Kim Malcolm talks with Jason Cazes, owner of Low Price Guns in Bellevue, about why he's decided to not sell long guns, which include military-style assault weapons, to people under the age of 21. 

King County Elections employee Josephine Ruff unloads a  full ballot drop box outside of the Seattle Public Library on Tuesday, November 7, 2017, in Ballard.
KUOW photo/Megan Farmer

Kim Malcolm talks with Washington Secretary of State Kim Wyman about the safeguards in place to prevent cyber attacks on Washington's election systems. In 2016, Russian hackers targeted Washington's voter registration system, but were unsuccessful.

This interview was inspired by a listener question. If you want to know something about the news in this region, use the form below.

Students walk in front of Gerberding Hall on Thursday, November 16, 2017, on the University of Washington campus in Seattle.
KUOW Photo/Megan Farmer

Kim Malcolm talks with University of Washington associate professor Jennifer Stuber about suicide prevention on college campuses. Last week, the Washington state Senate passed a bill that would fund suicide prevention programs at colleges across the state.

Stuber is faculty director for Forefront Suicide Prevention at the UW.

Jimi Hendrix in Seattle, February 12, 1968
Ulvis Alberts / Museum of Pop Culture permanent collection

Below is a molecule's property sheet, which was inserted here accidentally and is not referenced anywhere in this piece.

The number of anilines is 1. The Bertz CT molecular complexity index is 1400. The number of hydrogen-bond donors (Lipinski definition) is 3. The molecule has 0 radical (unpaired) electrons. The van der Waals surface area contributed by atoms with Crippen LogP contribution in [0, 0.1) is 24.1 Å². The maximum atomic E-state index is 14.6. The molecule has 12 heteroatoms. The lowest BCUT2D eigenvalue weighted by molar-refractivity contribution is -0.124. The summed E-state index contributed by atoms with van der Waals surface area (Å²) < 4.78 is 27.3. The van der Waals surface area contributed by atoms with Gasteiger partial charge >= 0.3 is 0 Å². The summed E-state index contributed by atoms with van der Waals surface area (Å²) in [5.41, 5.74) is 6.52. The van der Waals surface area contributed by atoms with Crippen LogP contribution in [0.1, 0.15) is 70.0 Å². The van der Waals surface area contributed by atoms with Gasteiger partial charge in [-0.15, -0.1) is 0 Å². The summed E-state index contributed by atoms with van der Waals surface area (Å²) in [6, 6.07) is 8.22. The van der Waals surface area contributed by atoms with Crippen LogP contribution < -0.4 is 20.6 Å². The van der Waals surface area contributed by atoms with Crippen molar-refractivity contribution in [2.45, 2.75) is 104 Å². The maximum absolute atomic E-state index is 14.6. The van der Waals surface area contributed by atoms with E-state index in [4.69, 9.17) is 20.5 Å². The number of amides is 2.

Poor, neglected, carrying around a broom as substitute for the guitar he didn't have.  These are images of Jimi Hendrix growing up in Seattle.

And Hendrix biographer Charles R. Cross says that even when Hendrix returned to the city as a superstar to play a concert 50 years ago, on Feb. 12, 1968, he was heckled by students at his old high school. Cross says Hendrix always had a complicated relationship with Seattle, but the city should use this anniversary to do more to honor him.


Flickr Photo/Brian Stalter (CC-BY-NC-ND)

Kim Malcolm talks with Alison Holcomb about Seattle's move to vacate convictions for misdemeanor marijuana possession. Holcomb is director of strategy for the ACLU of Washington and the architect of Initiative 502, which legalized recreational marijuana in Washington.

Flickr Photo/Emory Maiden (CC-BY-NC-2.0)/https://flic.kr/p/avtfVU

Kim Malcolm talks with Northshore School District Superintendent Dr. Michelle Reid about her district's new approach to assessing students for giftedness. In January, the district implemented a universal screening process for its Highly Capable program.

Presidential candidate Donald Trump, pictured here 2013 Conservative Political Action Conference.
Flickr Photo/Gage Skidmore (CC BY SA 2.0)/https://flic.kr/p/e41ELr

Kim Malcolm talks with University of Washington law professors Lisa Manheim and Kathryn Watts about their new book, "The Limits of Presidential Power: A Citizen's Guide to the Law."

Flickr Photo/torbakhopper (CC-BY-ND 2.0)/https://flic.kr/p/nHEVtP

Kim Malcolm talks with University of Washington researcher Caleb Banta-Green about why methamphetamine use is on the rise in Washington state.